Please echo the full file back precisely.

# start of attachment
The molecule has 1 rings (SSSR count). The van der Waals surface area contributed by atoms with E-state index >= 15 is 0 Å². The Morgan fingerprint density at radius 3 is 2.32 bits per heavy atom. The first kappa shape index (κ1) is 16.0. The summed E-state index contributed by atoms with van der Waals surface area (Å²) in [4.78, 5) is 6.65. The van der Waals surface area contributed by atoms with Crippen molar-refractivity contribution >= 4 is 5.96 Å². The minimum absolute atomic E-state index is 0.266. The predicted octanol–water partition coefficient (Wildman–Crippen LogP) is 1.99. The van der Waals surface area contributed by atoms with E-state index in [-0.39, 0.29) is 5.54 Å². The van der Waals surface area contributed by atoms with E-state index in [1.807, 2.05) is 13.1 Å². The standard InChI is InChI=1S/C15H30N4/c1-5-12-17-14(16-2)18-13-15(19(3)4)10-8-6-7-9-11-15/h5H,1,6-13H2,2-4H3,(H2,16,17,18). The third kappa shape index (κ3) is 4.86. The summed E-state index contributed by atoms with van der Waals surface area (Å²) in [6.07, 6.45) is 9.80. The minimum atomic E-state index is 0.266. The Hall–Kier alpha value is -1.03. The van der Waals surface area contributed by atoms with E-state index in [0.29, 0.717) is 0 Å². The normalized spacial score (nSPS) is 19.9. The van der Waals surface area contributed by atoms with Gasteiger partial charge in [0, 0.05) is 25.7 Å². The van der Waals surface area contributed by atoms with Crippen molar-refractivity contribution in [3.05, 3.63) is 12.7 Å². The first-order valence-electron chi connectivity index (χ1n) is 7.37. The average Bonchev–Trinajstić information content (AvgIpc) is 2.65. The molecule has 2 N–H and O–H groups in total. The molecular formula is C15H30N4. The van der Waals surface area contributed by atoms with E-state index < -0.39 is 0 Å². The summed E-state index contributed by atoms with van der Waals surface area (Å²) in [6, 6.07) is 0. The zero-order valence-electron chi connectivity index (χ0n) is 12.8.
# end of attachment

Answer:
The molecule has 1 rings (SSSR count). The van der Waals surface area contributed by atoms with E-state index >= 15 is 0 Å². The Morgan fingerprint density at radius 3 is 2.32 bits per heavy atom. The first kappa shape index (κ1) is 16.0. The summed E-state index contributed by atoms with van der Waals surface area (Å²) in [4.78, 5) is 6.65. The van der Waals surface area contributed by atoms with Crippen molar-refractivity contribution >= 4 is 5.96 Å². The minimum absolute atomic E-state index is 0.266. The predicted octanol–water partition coefficient (Wildman–Crippen LogP) is 1.99. The van der Waals surface area contributed by atoms with E-state index in [-0.39, 0.29) is 5.54 Å². The van der Waals surface area contributed by atoms with E-state index in [1.807, 2.05) is 13.1 Å². The standard InChI is InChI=1S/C15H30N4/c1-5-12-17-14(16-2)18-13-15(19(3)4)10-8-6-7-9-11-15/h5H,1,6-13H2,2-4H3,(H2,16,17,18). The third kappa shape index (κ3) is 4.86. The summed E-state index contributed by atoms with van der Waals surface area (Å²) in [6.07, 6.45) is 9.80. The minimum atomic E-state index is 0.266. The Hall–Kier alpha value is -1.03. The van der Waals surface area contributed by atoms with E-state index in [0.29, 0.717) is 0 Å². The normalized spacial score (nSPS) is 19.9. The van der Waals surface area contributed by atoms with Gasteiger partial charge in [0, 0.05) is 25.7 Å². The van der Waals surface area contributed by atoms with Crippen molar-refractivity contribution in [3.05, 3.63) is 12.7 Å². The first-order valence-electron chi connectivity index (χ1n) is 7.37. The average Bonchev–Trinajstić information content (AvgIpc) is 2.65. The molecule has 2 N–H and O–H groups in total. The molecular formula is C15H30N4. The van der Waals surface area contributed by atoms with E-state index < -0.39 is 0 Å². The summed E-state index contributed by atoms with van der Waals surface area (Å²) in [6, 6.07) is 0. The zero-order valence-electron chi connectivity index (χ0n) is 12.8.